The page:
Stanley “Stan” Waltz has been working in the code enforcement business for the past 18 years for 11 towns in Lincoln County.
“A lot of people know me,” Waltz said.
Waltz stepped down from his code enforcement officer position in Damariscotta and Bremen at the end of September, but will continue to work full-time for Waldoboro and his hometown of Nobleboro.
“My doctor told me I had to cut down on stress,” Waltz said during an interview at the Damariscotta town office on Friday, Sept. 24.
Prior to this, Waltz was working between 50 and 60 hours per week.
Waltz said that during a typical day on the job, he fields a lot of phone calls and helps in neighbor disputes, which he said are more numerous than one would think.
“They want you to solve all their problems. It could be anything from their neighbor’s chickens to anything,” he said.
Waltz’s thoughtful approach, wealth of knowledge and experience, and mild-mannered personality seem to make him a good fit for handling the sometimes tricky work of code enforcement.
“It’s going to be hard to replace him,” said Damariscotta Town Manager Matt Lutkus by phone. “He has a great personality for this kind of work.”
At one point in the late 2000s, during the Great Recession, Waltz worked as the code enforcement officer for nine towns in Lincoln County, but he said there was “nothing happening.”
“Nine towns together wouldn’t have the amount of permits of just Waldoboro now,” Waltz said.
Other aspects of code enforcement include building inspections and site visits, often helping to measure setbacks, especially from the water, Waltz said.
He can cite violations, but does not have the final authority to levy fines against someone who isn’t complying with the state or town ordinances.
“I don’t have the authority to fine somebody. It has to go through the selectmen,” Waltz said.
He has been to court twice in his capacity as code enforcement officer.
Bremen had to take someone to court over a bad septic system in a house that the individual was renting out.
The home owner had to pay $35,000 in fines and court fees because he perjured himself in front of the judge while acting in the capacity to defend himself.
Waldoboro takes up more time because it falls under the Maine Uniform Energy and Building Code because it has a population over 4,000. Towns with populations under 4,000 are not required to follow the uniform code.
Under the state uniform code, Waltz has to inspect buildings at different stages of the process to make sure the construction conforms.
Waltz mentioned the American Unagi building in Waldoboro that is currently under construction, with its unique aquaculture system to grow elvers, as a project that keeps his job interesting.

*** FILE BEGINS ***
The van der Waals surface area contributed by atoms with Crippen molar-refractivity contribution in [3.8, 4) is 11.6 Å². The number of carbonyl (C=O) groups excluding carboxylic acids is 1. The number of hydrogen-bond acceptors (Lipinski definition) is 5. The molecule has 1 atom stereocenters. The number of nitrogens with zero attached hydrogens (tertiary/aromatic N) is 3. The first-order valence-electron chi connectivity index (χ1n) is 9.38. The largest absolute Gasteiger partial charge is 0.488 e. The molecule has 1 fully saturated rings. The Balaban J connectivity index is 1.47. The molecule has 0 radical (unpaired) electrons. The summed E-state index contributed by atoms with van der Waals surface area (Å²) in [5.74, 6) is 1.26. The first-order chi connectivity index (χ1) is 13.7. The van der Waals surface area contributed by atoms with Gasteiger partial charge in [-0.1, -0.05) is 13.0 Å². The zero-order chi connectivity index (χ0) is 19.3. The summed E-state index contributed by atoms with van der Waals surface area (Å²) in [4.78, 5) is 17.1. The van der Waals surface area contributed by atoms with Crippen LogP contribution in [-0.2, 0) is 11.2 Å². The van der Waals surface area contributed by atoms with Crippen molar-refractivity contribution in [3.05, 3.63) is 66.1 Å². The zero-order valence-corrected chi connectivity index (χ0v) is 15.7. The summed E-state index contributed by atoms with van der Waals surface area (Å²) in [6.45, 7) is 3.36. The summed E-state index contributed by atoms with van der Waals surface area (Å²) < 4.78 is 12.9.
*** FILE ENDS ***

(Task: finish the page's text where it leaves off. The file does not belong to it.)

Waltz was drawn into the code enforcement business when he was serving as selectman for Nobleboro.
Nobleboro’s code enforcement officer at the time, Ken Morang, suggested he study to take the tests to become certified so he could take Morang’s place.
Morang died of a massive heart attack only nine hours after First Selectman Richard “Dick” Spear told him Waltz would be studying under him for a year to eventually take his place.
“I got fast-tracked,” Waltz said.
He passed the three main certifications for a code enforcement officer in 2003—legal issues, plumbing, and shoreland zone. He said anyone can study and take the tests to become certified and that there is currently a need for code enforcement officers across Maine.
Waltz said a major focus of code enforcement is plumbing. He said one thing many people don’t realize is that any building permit must include a septic design.
Waltz was born and raised in Nobleboro. He was drafted in the fall of 1972 and decided to join the U.S. Navy.
“I got the draft notice and I decided to go over there instead of crawling around in mud puddles with snakes and stuff,” Waltz said.
There, he worked as a machinist in the engine room.
When he returned, he received an associate degree in business and accounting and worked for the Cedar Program for a time, doing all the paperwork for Lincoln County tax assessments.
Waltz eventually became involved in painting, carpentry, and construction—experience that would serve him well as a code enforcement officer.
He said he helped to build the first brick restroom in Lincoln County at the Sherman Lake rest area on Route 1 in Edgecomb in 1979-80.
“The contract on that was $70,000. The new one in Damariscotta is $750,000, quite a change,” Waltz said.
Waltz served as chair of Nobleboro’s planning board in the mid-1980s, gaining more practical experience.
“I wanted to get involved in town stuff,” Waltz said.
He helped to write bylaws for the board and draft a tower ordinance because a cell tower was being proposed in the town.
Although he is stepping back from his duties in two towns, Waltz is continuing to keep busy and stay involved. He is currently volunteering on Nobleboro’s comprehensive plan committee to help rewrite the plan. The committee has had 35 meetings thus far.
Waltz said that what kept him working in the code enforcement field has been always learning new things, meeting new people, and being able to work in the field part of the time.
“There’s always something new,” Waltz said.